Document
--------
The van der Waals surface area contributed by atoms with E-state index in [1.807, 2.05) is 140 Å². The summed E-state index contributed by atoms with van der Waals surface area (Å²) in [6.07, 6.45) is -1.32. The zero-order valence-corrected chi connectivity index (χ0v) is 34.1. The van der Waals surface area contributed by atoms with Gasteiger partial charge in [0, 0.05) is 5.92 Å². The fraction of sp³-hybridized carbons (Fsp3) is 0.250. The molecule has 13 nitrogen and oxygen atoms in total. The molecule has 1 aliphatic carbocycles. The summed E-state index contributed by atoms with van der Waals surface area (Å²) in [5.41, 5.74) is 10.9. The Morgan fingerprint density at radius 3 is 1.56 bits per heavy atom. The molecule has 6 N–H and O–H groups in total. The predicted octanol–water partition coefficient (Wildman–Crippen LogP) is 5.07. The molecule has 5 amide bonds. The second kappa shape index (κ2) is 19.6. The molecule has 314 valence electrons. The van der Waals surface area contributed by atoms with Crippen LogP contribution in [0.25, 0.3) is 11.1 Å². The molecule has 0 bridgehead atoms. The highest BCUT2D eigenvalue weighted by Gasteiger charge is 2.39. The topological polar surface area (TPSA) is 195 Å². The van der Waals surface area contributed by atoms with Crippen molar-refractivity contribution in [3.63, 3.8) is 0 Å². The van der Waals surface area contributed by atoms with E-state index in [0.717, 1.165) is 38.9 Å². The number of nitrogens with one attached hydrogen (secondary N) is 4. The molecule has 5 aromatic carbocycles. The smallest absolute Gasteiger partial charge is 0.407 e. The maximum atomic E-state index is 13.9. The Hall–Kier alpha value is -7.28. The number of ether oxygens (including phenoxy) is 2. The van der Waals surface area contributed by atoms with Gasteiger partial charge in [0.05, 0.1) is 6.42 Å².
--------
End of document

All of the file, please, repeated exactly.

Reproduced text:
The van der Waals surface area contributed by atoms with E-state index in [1.807, 2.05) is 140 Å². The summed E-state index contributed by atoms with van der Waals surface area (Å²) in [6.07, 6.45) is -1.32. The zero-order valence-corrected chi connectivity index (χ0v) is 34.1. The van der Waals surface area contributed by atoms with Gasteiger partial charge in [0, 0.05) is 5.92 Å². The fraction of sp³-hybridized carbons (Fsp3) is 0.250. The molecule has 13 nitrogen and oxygen atoms in total. The molecule has 1 aliphatic carbocycles. The summed E-state index contributed by atoms with van der Waals surface area (Å²) in [5.41, 5.74) is 10.9. The Morgan fingerprint density at radius 3 is 1.56 bits per heavy atom. The molecule has 6 N–H and O–H groups in total. The predicted octanol–water partition coefficient (Wildman–Crippen LogP) is 5.07. The molecule has 5 amide bonds. The second kappa shape index (κ2) is 19.6. The molecule has 314 valence electrons. The van der Waals surface area contributed by atoms with Crippen LogP contribution in [0.25, 0.3) is 11.1 Å². The molecule has 0 bridgehead atoms. The highest BCUT2D eigenvalue weighted by Gasteiger charge is 2.39. The topological polar surface area (TPSA) is 195 Å². The van der Waals surface area contributed by atoms with Crippen molar-refractivity contribution in [3.63, 3.8) is 0 Å². The van der Waals surface area contributed by atoms with E-state index in [0.717, 1.165) is 38.9 Å². The number of nitrogens with one attached hydrogen (secondary N) is 4. The molecule has 5 aromatic carbocycles. The smallest absolute Gasteiger partial charge is 0.407 e. The maximum atomic E-state index is 13.9. The Hall–Kier alpha value is -7.28. The number of ether oxygens (including phenoxy) is 2. The van der Waals surface area contributed by atoms with Gasteiger partial charge in [0.05, 0.1) is 6.42 Å².